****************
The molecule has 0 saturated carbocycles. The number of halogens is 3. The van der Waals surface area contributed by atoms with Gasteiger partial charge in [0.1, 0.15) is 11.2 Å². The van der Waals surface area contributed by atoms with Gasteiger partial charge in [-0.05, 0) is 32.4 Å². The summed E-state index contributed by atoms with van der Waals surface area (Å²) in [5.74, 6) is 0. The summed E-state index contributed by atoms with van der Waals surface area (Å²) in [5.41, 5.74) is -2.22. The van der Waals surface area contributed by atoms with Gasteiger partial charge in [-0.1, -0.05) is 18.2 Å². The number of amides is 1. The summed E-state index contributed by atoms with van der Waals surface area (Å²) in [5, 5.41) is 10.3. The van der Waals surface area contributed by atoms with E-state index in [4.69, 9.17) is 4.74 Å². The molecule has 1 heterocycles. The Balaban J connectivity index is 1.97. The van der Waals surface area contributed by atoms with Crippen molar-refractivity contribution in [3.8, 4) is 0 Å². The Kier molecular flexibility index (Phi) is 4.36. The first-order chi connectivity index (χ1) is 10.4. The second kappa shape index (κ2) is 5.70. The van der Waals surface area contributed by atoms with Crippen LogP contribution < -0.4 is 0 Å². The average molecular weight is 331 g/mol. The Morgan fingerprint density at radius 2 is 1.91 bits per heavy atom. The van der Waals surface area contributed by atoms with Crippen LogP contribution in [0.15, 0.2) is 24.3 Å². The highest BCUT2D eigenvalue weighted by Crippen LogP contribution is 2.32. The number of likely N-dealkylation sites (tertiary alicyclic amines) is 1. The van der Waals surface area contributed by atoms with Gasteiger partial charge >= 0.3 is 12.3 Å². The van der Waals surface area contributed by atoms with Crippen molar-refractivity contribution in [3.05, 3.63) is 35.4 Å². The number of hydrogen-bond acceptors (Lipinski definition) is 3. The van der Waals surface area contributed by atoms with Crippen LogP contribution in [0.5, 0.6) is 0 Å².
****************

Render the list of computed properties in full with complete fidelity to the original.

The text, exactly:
The molecule has 0 saturated carbocycles. The number of halogens is 3. The van der Waals surface area contributed by atoms with Gasteiger partial charge in [0.1, 0.15) is 11.2 Å². The van der Waals surface area contributed by atoms with Gasteiger partial charge in [-0.05, 0) is 32.4 Å². The summed E-state index contributed by atoms with van der Waals surface area (Å²) in [5.74, 6) is 0. The summed E-state index contributed by atoms with van der Waals surface area (Å²) in [5.41, 5.74) is -2.22. The van der Waals surface area contributed by atoms with Gasteiger partial charge in [-0.1, -0.05) is 18.2 Å². The number of amides is 1. The summed E-state index contributed by atoms with van der Waals surface area (Å²) in [5, 5.41) is 10.3. The van der Waals surface area contributed by atoms with E-state index in [4.69, 9.17) is 4.74 Å². The molecule has 1 heterocycles. The Balaban J connectivity index is 1.97. The van der Waals surface area contributed by atoms with Crippen molar-refractivity contribution in [3.8, 4) is 0 Å². The Kier molecular flexibility index (Phi) is 4.36. The first-order chi connectivity index (χ1) is 10.4. The second kappa shape index (κ2) is 5.70. The van der Waals surface area contributed by atoms with Crippen LogP contribution < -0.4 is 0 Å². The average molecular weight is 331 g/mol. The Morgan fingerprint density at radius 2 is 1.91 bits per heavy atom. The van der Waals surface area contributed by atoms with Crippen LogP contribution in [0.15, 0.2) is 24.3 Å². The highest BCUT2D eigenvalue weighted by Crippen LogP contribution is 2.32. The number of likely N-dealkylation sites (tertiary alicyclic amines) is 1. The van der Waals surface area contributed by atoms with Gasteiger partial charge >= 0.3 is 12.3 Å². The van der Waals surface area contributed by atoms with Crippen molar-refractivity contribution in [3.05, 3.63) is 35.4 Å². The number of hydrogen-bond acceptors (Lipinski definition) is 3. The van der Waals surface area contributed by atoms with Crippen LogP contribution in [0.5, 0.6) is 0 Å².